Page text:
Renault Koleos Driving Impression
CAPE TOWN – When last did you see a Koleos on the road? Since the local introduction of the French midsize SUV just over a year ago, I’ve seen fewer than five examples on local tarmac (lockdown notwithstanding). It’s not a bad car by any means, so what is it about the Koleos that just doesn’t capture the attention of South African consumers? Well, when the range-topping Dynamique 4x4 rolled into the CAR garage, I decided to spend some time with this Gallic rarity in an attempt to find out why local buyers aren’t flocking to Renault dealers in droves.
Let’s take a look at what’s new on the facelifted model. Well, aside from a number of exterior and interior tweaks, not much really. Under the bonnet is the same naturally aspirated 2,5-litre four-cylinder, which produces an unchanged 126 kW and 233 N.m of torque. Power is sent to the front wheels, unless four-wheel drive is selected.
Visually, the refreshed Koleos benefits from a more prominent grille design, a revised bumper design and restyled foglamps. At the rear, the changes have been kept to a minimum; aside from an update to the rear bumper and third brake lamp, things are pretty much the same. Finally, newly designed 18-inch alloys finish off the stylish SUV.
It’s not the looks that are putting consumers off, then. In fact, on a recent drive out to Franschhoek, a passer-by commented favourably on the unique and classy design. Perhaps it’s the interior then? Well no, not really. It may not feel quite as solid as a Volkswagen Tiguan or Mazda CX-5, but the Koleos features a very pleasant cabin. The upper part of the facia is trimmed in soft-touch materials, while the door cards are a mix of leather, high-quality plastics and some less desirable plastic.
The electrically adjustable leather seats are comfortable and offer plenty of support. It’s well equipped, too. Keyless entry, an electrically operated tailgate and a comprehensive infotainment system (which includes satellite navigation and a reverse camera) all form part of the package. The only thing missing is a sunroof. The infotainment display is large and intuitive; like those of modern Volvos, the vertically positioned 8,7-inch screen controls the majority of features, including the climate control. While physical dials and buttons are preferred, the system in the Renault is one of the less distracting out there.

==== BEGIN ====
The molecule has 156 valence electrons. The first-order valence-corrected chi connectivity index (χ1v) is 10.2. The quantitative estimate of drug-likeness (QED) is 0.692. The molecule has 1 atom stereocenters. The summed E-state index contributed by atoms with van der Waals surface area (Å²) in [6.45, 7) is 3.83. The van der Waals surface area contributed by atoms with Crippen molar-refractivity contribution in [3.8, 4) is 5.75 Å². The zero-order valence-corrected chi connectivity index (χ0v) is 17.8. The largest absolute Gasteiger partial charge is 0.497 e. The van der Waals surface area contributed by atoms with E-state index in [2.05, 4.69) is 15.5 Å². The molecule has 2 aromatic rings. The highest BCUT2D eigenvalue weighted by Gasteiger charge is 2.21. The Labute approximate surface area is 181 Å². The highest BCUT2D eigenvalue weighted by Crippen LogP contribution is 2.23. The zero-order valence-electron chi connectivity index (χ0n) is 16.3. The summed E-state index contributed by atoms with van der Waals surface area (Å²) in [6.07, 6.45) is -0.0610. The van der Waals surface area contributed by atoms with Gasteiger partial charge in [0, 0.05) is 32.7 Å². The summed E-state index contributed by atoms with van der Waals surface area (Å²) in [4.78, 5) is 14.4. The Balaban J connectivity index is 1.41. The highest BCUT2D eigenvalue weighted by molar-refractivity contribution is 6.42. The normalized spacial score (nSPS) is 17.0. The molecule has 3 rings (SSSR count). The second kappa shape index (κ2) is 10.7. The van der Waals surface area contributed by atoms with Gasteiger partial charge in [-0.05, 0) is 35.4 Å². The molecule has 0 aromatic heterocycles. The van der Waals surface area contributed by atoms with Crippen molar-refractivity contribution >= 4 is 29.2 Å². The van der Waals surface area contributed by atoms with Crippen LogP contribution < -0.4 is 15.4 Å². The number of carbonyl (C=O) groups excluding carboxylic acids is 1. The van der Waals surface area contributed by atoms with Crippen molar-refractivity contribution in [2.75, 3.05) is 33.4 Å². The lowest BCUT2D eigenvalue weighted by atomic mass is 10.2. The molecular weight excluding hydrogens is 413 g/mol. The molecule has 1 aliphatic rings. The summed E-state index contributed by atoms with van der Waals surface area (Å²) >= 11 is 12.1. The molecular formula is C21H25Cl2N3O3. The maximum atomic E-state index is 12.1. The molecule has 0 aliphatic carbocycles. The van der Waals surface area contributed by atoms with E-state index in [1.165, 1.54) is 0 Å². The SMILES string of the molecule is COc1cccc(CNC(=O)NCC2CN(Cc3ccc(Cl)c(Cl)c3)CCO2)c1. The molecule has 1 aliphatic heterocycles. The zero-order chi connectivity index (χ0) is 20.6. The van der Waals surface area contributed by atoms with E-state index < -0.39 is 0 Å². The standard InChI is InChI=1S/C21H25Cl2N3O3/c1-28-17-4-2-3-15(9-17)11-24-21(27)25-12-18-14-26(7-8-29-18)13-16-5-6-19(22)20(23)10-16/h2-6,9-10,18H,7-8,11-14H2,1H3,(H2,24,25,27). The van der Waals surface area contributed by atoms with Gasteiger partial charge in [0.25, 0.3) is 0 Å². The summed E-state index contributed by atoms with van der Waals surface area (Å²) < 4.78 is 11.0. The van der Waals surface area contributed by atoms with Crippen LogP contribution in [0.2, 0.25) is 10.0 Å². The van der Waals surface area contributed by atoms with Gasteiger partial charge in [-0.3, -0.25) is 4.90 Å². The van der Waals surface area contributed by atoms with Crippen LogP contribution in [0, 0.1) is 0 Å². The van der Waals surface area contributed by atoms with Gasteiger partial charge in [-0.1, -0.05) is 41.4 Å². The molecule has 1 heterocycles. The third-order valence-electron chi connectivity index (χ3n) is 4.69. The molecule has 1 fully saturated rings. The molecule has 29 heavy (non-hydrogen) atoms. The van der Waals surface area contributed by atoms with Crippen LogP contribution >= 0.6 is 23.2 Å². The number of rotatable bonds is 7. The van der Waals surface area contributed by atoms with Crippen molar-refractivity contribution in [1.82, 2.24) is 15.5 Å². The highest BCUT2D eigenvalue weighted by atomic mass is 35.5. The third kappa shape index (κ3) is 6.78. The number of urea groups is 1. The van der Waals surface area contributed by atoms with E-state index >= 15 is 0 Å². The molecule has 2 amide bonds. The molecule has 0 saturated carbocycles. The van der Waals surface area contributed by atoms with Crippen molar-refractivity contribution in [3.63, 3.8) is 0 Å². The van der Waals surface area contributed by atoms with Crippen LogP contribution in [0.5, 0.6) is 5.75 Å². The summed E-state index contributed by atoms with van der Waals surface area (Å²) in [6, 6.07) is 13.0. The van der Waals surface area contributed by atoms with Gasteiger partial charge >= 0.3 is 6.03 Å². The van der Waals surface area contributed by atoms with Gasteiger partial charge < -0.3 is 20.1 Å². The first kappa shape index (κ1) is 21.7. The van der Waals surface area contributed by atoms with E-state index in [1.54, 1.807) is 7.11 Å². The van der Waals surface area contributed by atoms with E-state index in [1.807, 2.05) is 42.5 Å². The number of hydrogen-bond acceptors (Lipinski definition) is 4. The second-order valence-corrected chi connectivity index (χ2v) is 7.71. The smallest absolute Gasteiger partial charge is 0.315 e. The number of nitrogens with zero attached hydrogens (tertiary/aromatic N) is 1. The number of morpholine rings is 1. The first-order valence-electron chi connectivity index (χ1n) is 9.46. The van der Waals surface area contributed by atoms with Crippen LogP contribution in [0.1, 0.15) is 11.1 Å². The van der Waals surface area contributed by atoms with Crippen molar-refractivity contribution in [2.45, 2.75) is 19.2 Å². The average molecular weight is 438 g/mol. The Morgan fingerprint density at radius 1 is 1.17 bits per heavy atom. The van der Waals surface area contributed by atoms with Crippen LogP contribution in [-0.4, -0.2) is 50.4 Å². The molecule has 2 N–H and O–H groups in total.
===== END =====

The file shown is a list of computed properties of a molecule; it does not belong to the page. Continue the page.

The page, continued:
Rear legroom is impressive. When we road-tested the pre-facelift model in 2019, we measured a roomy 724 mm of space for rear passengers to stretch out in. That’s not far off the 739 mm the second row of the notably bigger BMW X7 offers passengers. The boot is equally impressive. With the seats up, the Koleos provides a sizeable 344 litres of packing space; with the rear seats folded flat, it matches the 1 368 litres of utility space the larger Mercedes-Benz GLE offers.
Okay, it seems to be shaping up pretty well so far, I thought. So maybe it’s the driving experience that people just aren’t warming to. Certainly, the Koleos isn’t going to enthral you with its hot-hatch-aping driving dynamics. It isn’t a sporty vehicle, with the CX-5 and Sportage offering a more entertaining drive in this segment. No, the Koleos takes a more relaxed approach to covering distance. The ride – albeit bothered by sudden bumps and sharp ridges – is smooth on the long road, adding to the refined and relaxed aura. Equally excellent is the roadholding. While body roll is present through corners, the Koleos gives the driver a great sense of security, thanks to communicative steering and plenty of grip from the 225/60 R18 tyres fitted front and rear.
It's certainly not the first car you'd pick to explore the Sahara, but on an impromptu detour off the tarmac, the Koleos certainly surprised me. Pop the Renault into four-wheel drive and it does reasonably well. Despite the gravel surface and steep incline, the Koleos took everything in its stride, including the potholes and uneven surfaces. Of course, every vehicle has its limits and when the path got a bit too steep, I turned around and headed back down. Still, the Koleos proved itself capable of more than its soft-roader image might suggest.
The 2,5-litre petrol engine can sound a bit gruff at times, especially when you need to overtake and the CVT sends the revs racing to the redline. Speaking of which, the CVT doesn’t really make itself known in town driving or stop-and-go traffic. Still, it can (and does) frustrate, particularly when you require an extra bit of grunt. Then again, this is a criticism that can be levelled at pretty much any CVT-equipped vehicle.
After a brief stint driving around urban areas, the trip computer indicated the Koleos was consuming 8,90 L/100 km. On the long road, that figure dropped to a more palatable 7,90 L/100 km. As a reference, the pre-facelift model managed 8,30 L/100 km on our 100 km fuel run.